The Powell/Pressburger season at London’s BFI Southbank has given us this rediscovered gem from the later works that Michael Powell directed on his own. It is an amazing and expressionist-hallucinatory adaptation of Béla Bartók’s one-act opera Bluebeard’s Castle, with original libretto by film critic and theorist Béla Balázs; it was first transmitted in 1963 on West German television, but mostly unseen since then, due to legal issues with the Bartók estate. Now it has been restored under the supervision of Powell’s widow Thelma Schoonmaker and Martin Scorsese.
Bluebeard’s Castle was originally to be the first part of a double bill directed by Powell; the other half being Bartók’s nightmarish cabaret ballet The Miraculous Mandarin, about a young girl forced by three sinister figures to perform seductive dances at a window to lure men in from the street to their doom. That second part was abandoned, but it’s intriguing to think what Powell would have made of it, and how Bluebeard and Mandarin would have illuminated each other.
So then … Bluebeard’s Castle is a film about a serial killer, made three years after Peeping Tom, Powell’s previous film about a serial killer, and 19 years after A Canterbury Tale from the Powell and Pressburger era in 1944, about serial assaults on women carried out by the “Glue Man”. The eerie sets are designed by the veteran Hein Heckroth, a key Powell and Pressburger collaborator who also worked with Hitchcock; the American bass-baritone Norman Foster (who is also the credited producer) sings Bluebeard, and Bluebeard’s new bride Judith is blazingly performed by Uruguayan mezzo-soprano Ana Raquel Satre. With her erotic presence and charisma, Satre deserves to be a considered a great Powell female lead, up there with Pamela Brown and Kathleen Byron.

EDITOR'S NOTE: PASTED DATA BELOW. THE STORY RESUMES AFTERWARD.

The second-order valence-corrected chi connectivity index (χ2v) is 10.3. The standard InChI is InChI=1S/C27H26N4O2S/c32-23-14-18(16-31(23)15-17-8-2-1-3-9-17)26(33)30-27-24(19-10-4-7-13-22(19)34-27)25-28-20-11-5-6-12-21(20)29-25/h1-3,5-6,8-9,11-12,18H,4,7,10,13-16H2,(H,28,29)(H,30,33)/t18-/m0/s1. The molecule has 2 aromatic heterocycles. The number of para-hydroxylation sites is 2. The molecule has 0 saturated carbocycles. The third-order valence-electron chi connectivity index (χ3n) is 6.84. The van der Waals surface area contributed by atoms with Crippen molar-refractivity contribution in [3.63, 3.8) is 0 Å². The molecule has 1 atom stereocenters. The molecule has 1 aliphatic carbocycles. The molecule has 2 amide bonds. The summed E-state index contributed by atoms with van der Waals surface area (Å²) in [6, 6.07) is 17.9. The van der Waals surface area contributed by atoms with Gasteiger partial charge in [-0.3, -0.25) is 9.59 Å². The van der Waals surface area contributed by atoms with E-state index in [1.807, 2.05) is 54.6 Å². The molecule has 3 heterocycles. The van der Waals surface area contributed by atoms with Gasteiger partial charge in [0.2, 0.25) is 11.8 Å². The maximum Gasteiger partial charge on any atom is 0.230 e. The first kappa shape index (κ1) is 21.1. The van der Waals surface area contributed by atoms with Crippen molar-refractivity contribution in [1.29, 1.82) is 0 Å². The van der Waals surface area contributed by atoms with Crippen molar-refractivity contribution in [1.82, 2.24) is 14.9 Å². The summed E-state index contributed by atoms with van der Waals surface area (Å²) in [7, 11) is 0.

There are just two characters, Bluebeard and Judith, who appear on a strange stage-set which periodically and mysteriously changes, like Judith’s costumes. The seven doors, containing seven secrets, are vast and monolithic, like Stonehenge. Bluebeard’s beard is not blue here, incidentally – the colour which is supposed to have scared young women – but his later lines about the colour of the menacing night sky give us a clue about the colour’s significance.
At Judith’s imperious and yet also terrified insistence, the doors are opened, revealing a torture chamber, a garden, a treasure chest, and other abstract forms; at one stage, Heckroth shows us in the background a set of boneyard shapes, like Vesalian flayed corpses. And finally with the last door, of course, she is to discover the grisly truth. The queasy erotic crescendo that Powell creates from this has an obvious satiric dimension: Bluebeard’s horrendous secret is unveiled as a conjugal act on the wedding night, analogous to and as important as sex. The discovery of the corpses, rendered as stylised masked figures (the faces unnervingly similar to Satre’s) is a parable for the bride’s realisation of the husband’s sexual history, and the realisation that she has become part of that unfinished sexual history. It’s a comment on the male entitlements of marriage and the sacrificial role of the virgin bride, an idea which seems impossibly antique but which was current until about the era of Prince Charles and Lady Diana Spencer.
Like The Tales of Hoffman, this is a gorgeously weird, artificial film, enclosed in its own delirious world, about love, death and sex and suffused with a deeply disturbing, nihilistic frisson. As Bluebeard says, “Wounds grow cleaner when blood flows through them.”
• Bluebeard’s Castle is out now on Blu-ray, and is released on 1 December on digital platforms. It also screens at BFI Southbank on 8 and 23 December.